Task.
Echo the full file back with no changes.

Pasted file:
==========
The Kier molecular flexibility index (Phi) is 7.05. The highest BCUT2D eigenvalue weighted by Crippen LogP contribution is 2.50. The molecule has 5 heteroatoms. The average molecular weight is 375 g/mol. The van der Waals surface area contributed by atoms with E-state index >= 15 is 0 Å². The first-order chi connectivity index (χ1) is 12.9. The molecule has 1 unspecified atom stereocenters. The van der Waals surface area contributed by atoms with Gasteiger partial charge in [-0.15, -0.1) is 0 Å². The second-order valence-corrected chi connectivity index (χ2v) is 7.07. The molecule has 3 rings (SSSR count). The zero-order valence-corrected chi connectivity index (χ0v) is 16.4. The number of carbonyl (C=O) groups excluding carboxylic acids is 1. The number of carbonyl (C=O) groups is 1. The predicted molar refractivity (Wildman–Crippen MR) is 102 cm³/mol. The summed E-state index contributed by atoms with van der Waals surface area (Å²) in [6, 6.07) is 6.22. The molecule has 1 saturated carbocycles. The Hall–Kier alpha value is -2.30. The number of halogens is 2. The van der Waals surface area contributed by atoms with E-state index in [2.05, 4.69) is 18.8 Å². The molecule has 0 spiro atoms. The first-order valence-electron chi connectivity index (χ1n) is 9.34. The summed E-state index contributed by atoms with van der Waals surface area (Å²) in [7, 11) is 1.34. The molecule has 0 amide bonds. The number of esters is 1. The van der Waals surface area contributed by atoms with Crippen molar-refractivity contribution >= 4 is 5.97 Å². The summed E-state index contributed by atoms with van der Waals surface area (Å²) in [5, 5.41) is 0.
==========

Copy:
The Kier molecular flexibility index (Phi) is 7.05. The highest BCUT2D eigenvalue weighted by Crippen LogP contribution is 2.50. The molecule has 5 heteroatoms. The average molecular weight is 375 g/mol. The van der Waals surface area contributed by atoms with E-state index >= 15 is 0 Å². The first-order chi connectivity index (χ1) is 12.9. The molecule has 1 unspecified atom stereocenters. The van der Waals surface area contributed by atoms with Gasteiger partial charge in [-0.15, -0.1) is 0 Å². The second-order valence-corrected chi connectivity index (χ2v) is 7.07. The molecule has 3 rings (SSSR count). The zero-order valence-corrected chi connectivity index (χ0v) is 16.4. The number of carbonyl (C=O) groups excluding carboxylic acids is 1. The number of carbonyl (C=O) groups is 1. The predicted molar refractivity (Wildman–Crippen MR) is 102 cm³/mol. The summed E-state index contributed by atoms with van der Waals surface area (Å²) in [6, 6.07) is 6.22. The molecule has 1 saturated carbocycles. The Hall–Kier alpha value is -2.30. The number of halogens is 2. The van der Waals surface area contributed by atoms with E-state index in [2.05, 4.69) is 18.8 Å². The molecule has 0 spiro atoms. The first-order valence-electron chi connectivity index (χ1n) is 9.34. The summed E-state index contributed by atoms with van der Waals surface area (Å²) in [7, 11) is 1.34. The molecule has 0 amide bonds. The number of esters is 1. The van der Waals surface area contributed by atoms with Crippen molar-refractivity contribution >= 4 is 5.97 Å². The summed E-state index contributed by atoms with van der Waals surface area (Å²) in [5, 5.41) is 0.